Wander's on-base streak surpasses Mantle

September 10th, 2021

BOSTON -- Even on a hitless night at Fenway Park, Rays shortstop Wander Franco managed to make history.

By drawing a walk in the seventh inning of the Rays’ 12-7 win over the Red Sox on Tuesday night, Franco extended his on-base streak to 37 games. It gave the 20-year-old switch-hitter the longest on-base streak in American League history by a player 20 years old or younger, breaking his tie with Mickey Mantle.

“I'm guessing Wander knows or has heard of Mickey Mantle. We all certainly have,” Rays manager Kevin Cash said. “And when you're in the same sentence with him, you're doing some really special things.”

Franco was 0-for-3 entering the seventh inning of Tuesday’s game, and finished 0-for-4, but he worked a walk against Red Sox right-hander Brad Peacock to surpass the 36-game on-base streak Mantle put together from Sept. 5, 1951-May 4, 1952.

After drawing a walk late in Wednesday's game, Franco pushed his streak to 39 on Friday with a first-inning single against the Tigers, but he left moments later with an apparent injury.

Among players younger than 21, there has only been one on-base streak in AL/NL history longer than Franco’s current run: A 43-game streak by Hall of Famer Frank Robinson from May 26-July 7, 1956.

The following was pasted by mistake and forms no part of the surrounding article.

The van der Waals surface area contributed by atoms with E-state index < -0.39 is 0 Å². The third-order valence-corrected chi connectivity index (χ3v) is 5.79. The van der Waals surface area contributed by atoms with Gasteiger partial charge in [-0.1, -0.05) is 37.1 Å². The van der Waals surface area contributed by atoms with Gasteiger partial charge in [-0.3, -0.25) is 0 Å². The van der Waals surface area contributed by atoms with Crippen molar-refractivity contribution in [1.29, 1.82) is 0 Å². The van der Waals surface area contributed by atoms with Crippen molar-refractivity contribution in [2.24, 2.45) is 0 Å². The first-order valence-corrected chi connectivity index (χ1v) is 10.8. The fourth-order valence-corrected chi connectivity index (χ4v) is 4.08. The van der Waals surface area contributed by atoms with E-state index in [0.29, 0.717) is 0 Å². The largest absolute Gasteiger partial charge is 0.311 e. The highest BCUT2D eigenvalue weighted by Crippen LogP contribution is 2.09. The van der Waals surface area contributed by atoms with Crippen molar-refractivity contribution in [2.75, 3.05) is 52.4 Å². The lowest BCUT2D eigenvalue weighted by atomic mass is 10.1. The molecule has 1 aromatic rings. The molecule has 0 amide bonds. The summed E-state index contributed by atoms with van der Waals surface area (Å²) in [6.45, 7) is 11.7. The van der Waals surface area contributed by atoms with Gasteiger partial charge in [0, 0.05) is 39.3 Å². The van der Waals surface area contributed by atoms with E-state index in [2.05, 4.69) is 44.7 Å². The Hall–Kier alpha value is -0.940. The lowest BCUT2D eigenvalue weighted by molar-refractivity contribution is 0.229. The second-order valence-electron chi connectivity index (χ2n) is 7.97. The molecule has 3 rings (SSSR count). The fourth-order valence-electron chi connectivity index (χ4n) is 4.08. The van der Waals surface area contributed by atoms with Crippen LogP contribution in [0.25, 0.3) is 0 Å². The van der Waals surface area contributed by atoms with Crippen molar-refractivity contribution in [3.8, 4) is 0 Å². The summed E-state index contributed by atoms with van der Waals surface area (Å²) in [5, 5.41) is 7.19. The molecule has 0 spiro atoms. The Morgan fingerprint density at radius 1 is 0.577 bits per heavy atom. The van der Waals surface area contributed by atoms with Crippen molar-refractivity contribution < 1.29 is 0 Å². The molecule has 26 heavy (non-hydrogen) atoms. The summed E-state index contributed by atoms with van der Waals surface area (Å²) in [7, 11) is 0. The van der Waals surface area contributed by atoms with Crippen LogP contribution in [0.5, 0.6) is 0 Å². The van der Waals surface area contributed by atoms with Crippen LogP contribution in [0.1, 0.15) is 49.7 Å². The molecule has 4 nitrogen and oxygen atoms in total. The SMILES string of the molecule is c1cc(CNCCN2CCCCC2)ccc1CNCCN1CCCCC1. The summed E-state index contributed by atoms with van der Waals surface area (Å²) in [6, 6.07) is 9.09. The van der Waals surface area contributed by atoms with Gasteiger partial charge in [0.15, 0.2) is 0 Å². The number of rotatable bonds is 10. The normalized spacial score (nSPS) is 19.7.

Franco has put together the longest active on-base streak in the Majors, and it’s now passed DJ LeMahieu for the longest such streak in the Majors this season. Franco also moved past Ben Grieve (April 18-May 30, 2001) for sole possession of the third-longest streak in Tampa Bay franchise history, and he's tied with Johnny Damon (2011) for the longest on-base streak by a Rays player in a single season.

“Incredible,” Rays catcher Mike Zunino said. “I'm sitting there [as a 20-year-old] in the sophomore year of college, you're trying to figure yourself out as a person, as a player. You don't know what the future holds. And this guy's breaking records as a Major League Baseball player. It’s awesome to be a part of. It's fun to see the energy he brings. Sometimes you need that. That youthful energy is really, really contagious for us.”

After grounding out in the first inning on Tuesday and lining out in the third against Eduardo Rodriguez, and grounding out in the fifth against Michael Feliz, Franco worked the count full against Peacock then took a changeup below the strike zone. Franco nodded, tossed his bat toward the Rays’ dugout and made his way to first base.

Franco moved to third base on a double by Nelson Cruz, the 41-year-old slugger who has reminded reporters he was playing in Rookie-level ball when he was Franco’s age, then he scored on Jordan Luplow’s homer to left. He flied out to center in the ninth, completing only his fourth hitless game in 25 starts since Aug. 10.

Franco seems to make history every time he takes the field. On Monday, for instance, he became the youngest player (at 20 years, 189 days) with a four-hit game at Fenway Park since Tony Conigliaro (20 years, 101 days) on April 18, 1965.